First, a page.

Jeff Bezos is no longer Amazon’s CEO (AMZN) – Get Amazon.com Inc. Report.
But he appears to have found another title: Chief Financial Officer of President Joe Biden’s 40-year high against inflation.
The world’s second-richest man, with an estimated fortune of $133 billion on July 3, according to the Bloomberg Billionaires Index, has indeed landed his new job for a few weeks now. His office is on Twitter, the platform he uses to assign good and bad points to a Biden administration, as soaring prices worry consumers and spark fears of a sharp economic slowdown or even a recession.
Bezos attacks one of the White House’s weaknesses.
It all started in May. On May 13, Democratic President Joe Biden saw raising corporate taxes as one of his options to fight inflation. Biden suggested that to keep inflation down, the richest companies should pay their share of the fare. Bezos’ response was harsh.
“The new Disinformation Committee should review this tweet, or they may need to form a new non-Sequitur committee,” Bezos commented.
“Do you want to lower inflation? Let’s make sure the richest companies pay their fair share,” Biden tweeted.
“Raising corporate taxes is up for discussion. Curbing inflation is the key to the discussion. Mixing them up is just misleading,” Bezos responded.
Bezos also criticized the Biden administration for trying to take credit for reducing the deficit. The former Amazon boss can’t accept that, noting that Democrats are trying to inject more stimulus into the economy as prices soar.
“In fact, the government worked hard to inject more stimulus into an already overheated, inflationary economy, and only Manchin saved them from himself. Inflation is a regressive tax that hurts the least well-off the most. Misleading the country Didn’t help,” Bezos wrote on May 15.
The next day, the entrepreneur said the reason for your recent surge in grocery receipts is the federal government.
“Look, a squirrel! This is a statement from the White House regarding my recent tweet. It’s understandable that they want to confuse the topic,” Bezos attacked on May 16. “They know inflation hurts the most in need. But unions don’t cause inflation and neither do the rich.”
scroll to continue
“Remember, the government did its best to add another $3.5 trillion to federal spending. They failed, but if they succeeded, inflation would be higher than it is today, which is at its highest level in 40 years .”
“Deep Misunderstandings of Fundamental Market Dynamics”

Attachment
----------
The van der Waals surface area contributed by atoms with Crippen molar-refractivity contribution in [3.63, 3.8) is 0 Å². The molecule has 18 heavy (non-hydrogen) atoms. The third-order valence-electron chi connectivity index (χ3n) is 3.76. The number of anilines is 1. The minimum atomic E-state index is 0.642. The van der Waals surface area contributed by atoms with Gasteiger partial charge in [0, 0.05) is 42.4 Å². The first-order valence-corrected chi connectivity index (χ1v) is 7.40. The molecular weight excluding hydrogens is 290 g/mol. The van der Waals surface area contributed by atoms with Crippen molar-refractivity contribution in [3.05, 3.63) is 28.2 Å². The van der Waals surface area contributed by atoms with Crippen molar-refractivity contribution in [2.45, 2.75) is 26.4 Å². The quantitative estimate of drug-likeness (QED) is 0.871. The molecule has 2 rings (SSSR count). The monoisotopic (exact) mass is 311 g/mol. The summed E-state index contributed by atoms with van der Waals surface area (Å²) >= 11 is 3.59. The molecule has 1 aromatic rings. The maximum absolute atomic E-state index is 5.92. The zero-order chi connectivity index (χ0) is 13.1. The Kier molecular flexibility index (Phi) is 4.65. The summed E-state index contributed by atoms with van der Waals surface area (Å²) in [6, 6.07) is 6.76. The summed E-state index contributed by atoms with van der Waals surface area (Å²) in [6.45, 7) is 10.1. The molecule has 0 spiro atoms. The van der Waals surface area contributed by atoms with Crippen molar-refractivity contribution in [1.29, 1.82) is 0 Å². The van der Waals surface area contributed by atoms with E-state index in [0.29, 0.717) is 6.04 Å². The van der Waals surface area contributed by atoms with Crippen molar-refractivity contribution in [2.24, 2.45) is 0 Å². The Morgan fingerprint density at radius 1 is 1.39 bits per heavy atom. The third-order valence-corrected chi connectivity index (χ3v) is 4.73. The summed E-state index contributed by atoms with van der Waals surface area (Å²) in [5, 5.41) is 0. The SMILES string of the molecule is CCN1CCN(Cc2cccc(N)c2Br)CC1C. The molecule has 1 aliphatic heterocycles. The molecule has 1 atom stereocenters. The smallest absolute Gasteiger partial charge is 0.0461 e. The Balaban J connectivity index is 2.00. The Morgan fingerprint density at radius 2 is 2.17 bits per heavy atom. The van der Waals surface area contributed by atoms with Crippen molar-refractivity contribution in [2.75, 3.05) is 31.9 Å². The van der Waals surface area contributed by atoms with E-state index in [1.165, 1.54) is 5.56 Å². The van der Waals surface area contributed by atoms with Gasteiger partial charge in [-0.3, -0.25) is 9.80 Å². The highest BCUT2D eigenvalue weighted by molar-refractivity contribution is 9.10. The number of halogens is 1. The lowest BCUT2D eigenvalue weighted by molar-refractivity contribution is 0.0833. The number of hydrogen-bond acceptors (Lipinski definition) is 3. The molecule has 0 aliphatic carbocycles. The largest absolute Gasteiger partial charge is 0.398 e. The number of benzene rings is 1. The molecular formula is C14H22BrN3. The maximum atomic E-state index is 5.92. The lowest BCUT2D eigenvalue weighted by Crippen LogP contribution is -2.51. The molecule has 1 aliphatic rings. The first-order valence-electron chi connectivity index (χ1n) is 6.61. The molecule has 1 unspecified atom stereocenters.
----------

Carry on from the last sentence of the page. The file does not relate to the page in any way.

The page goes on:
At the time, the White House strongly criticized Bezos, accusing him of wanting to protect his wealth and recalling his opposition to unions.
“It doesn’t take a giant leap to figure out why one of the richest people on the planet opposes a middle-class economic agenda to cut some of the biggest costs families face…by requiring the wealthiest taxpayers and corporations to pay Their fair share,” White House spokesman Andrew Bates said at the time.
“It’s no surprise that this tweet came after the president met with labor organizers, including Amazon employees.”
In fact, the Biden administration is behind the scenes in favor of unions, and they have succeeded in a historic victory at Amazon, with workers at a New York warehouse recently voting to unionize for the first time.
After more than a month of lull, Bezos just reignited his criticism of the White House after a Biden tweet calling on oil companies to lower gas prices at gas stations.
“My message to the companies that run gas stations and set gas station prices is simple: this is a time of war and global danger,” Biden posted on July 2. “Lower gas station prices to reflect costs” you are Pay for the product. Do it now.”
“Ouch,” Bezos commented. “Inflation is too important for the White House to continue making statements like this. It’s either outright misleading or a profound misunderstanding of fundamental market dynamics.”
The White House’s response was quick. That’s as harsh as the billionaire’s critics.
“Oil prices have fallen by about $15 over the past month, but they have barely fallen,” White House press secretary Karin Jean-Pierre wrote in a letter to Bezos. “This is not a ‘fundamental market dynamic.’ This is a market that is disappointing U.S. consumers.”
Jean-Pierre didn’t finish because she added: “But I guess you think that oil and gas companies using market forces to make record profits at the expense of the American people is the way our economy should work, and that’s not strangeness. “
Gasoline prices in the U.S. hit record highs in 2022. The average price per gallon of regular gasoline hit $4.81 on July 3, compared with $3.12 a year ago, according to AAA. year. But prices are expected to continue to rise during the hurricane season.